You can even custom design your wall with small burrows and hollows for creatures to nest.
18. Bat boxes
Unfortunately, bats have seen dramatic declines in their populations across much of the developed world.
A common reason for this is a dramatic reduction in the species they feed upon. This is mainly due to habitat loss and the agricultural use of insecticides.
However, one of the challenges facing bats is a lack of suitable roosting sites. Bat boxes are a great way to mitigate the loss of naturally occurring roosting sites.
The combination of bat boxes and rich habitats will make your wildlife garden a haven for endangered bat species.
19. Insect hotels
Insects are one of the largest wildlife and species categories in the world. There are literally billions of these small creatures which have colonised every continent of the planet.
However, just because there are billions it does not mean they do not need help. Many species of insects can be very specialised.
This means they may rely on a specific type of plant, soil type or habitat. With a dramatic reduction in wild habitats over the past century many insect numbers are falling. Insect hotels can provide plenty of safe places for insects to seek shelter and hibernate.
This makes them an effective wildlife garden idea! There are plenty of great looking designs on the market or, if you feel creative, you can build your own!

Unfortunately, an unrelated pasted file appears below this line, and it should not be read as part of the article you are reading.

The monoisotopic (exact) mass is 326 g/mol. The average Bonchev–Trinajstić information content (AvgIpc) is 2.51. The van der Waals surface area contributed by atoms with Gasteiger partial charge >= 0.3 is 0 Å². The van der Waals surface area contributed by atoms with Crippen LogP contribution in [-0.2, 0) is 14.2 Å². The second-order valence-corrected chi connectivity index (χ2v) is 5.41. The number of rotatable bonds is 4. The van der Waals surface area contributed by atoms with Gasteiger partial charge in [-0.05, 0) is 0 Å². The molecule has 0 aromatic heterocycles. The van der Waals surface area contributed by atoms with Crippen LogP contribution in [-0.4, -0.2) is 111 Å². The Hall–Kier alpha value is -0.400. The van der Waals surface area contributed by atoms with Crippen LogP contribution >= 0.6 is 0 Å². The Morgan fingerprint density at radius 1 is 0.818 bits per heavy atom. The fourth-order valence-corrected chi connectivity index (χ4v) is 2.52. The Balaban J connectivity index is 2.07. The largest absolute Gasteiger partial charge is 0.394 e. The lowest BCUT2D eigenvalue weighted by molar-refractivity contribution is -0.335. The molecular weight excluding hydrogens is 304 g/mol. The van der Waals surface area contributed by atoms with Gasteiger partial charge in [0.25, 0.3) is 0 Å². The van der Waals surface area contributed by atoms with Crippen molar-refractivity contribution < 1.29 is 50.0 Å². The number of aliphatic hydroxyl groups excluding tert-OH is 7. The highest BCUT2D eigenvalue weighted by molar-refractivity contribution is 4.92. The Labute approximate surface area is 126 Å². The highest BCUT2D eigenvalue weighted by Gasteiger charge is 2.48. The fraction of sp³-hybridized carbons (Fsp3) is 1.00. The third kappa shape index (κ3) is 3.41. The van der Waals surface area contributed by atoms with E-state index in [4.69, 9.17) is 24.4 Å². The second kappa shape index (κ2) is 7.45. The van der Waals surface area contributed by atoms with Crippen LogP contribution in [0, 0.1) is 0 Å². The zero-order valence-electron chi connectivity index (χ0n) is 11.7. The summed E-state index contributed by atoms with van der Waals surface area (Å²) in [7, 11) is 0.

20. Solitary bee hives
Another great wildlife garden idea is asolitary beehive. These hives typically take the form of a timber nesting box with a series of tubular like holes.
Many of our most important pollinating bees are not a part of large colonies but solitary. These solitary bees' nest, hibernate and lay eggs in narrow holes where they can remain safe and secure.
Some create a series of chambers containing a single egg with enough food for when they hatch.
You can keep inspecting your solitary bee hotel to see if a mother bee has sealed of the openings with leaves or mud. We have linked to a good example of an effective solitary beehive here.
21. Create access
A major challenge for larger garden wildlife is having free access to roam around. Residential gardens are encased by sealed boundaries and fences which can act as an impenetrable boundary.
One of the ways you can mitigate this is by creating an access hole. This can be created in timber fences with a jig saw or a circular stone cutter for masonry.
Alternatively, you can excavate a miniature underpass for garden wildlife. Try to make you will cause no damage to your neighbour's boundary or garden.
Try to position your access route in a position which has adequate cover on both sides.
22. Green roofs
Green roofs are an effective way to boost the habitat potential of roofs or other flat surfaces. These can be installed to log stores, sheds, garages or other garden structures.
Many believe that green roofs are complicated set ups with specialist irrigation systems. However this could not be further than the truth.
The most basic green roofs are sedum roofs which have very shall build ups of free draining, soil, aggregates.
All you will need is a weed barrier, membrane, tray system, aggregate and the sedum itself. This can come as sedum mats or cuttings which are scattered across the surface.
23. Grow climbers
Climbing plants are very beneficial for wildlife gardens, especially those which provide fruits and nectar.
Climbers allow you to cover otherwise bland and lifeless vertical boundaries with vegetation. This can help to regulate a gardens temperature and provide ample shelter for wildlife.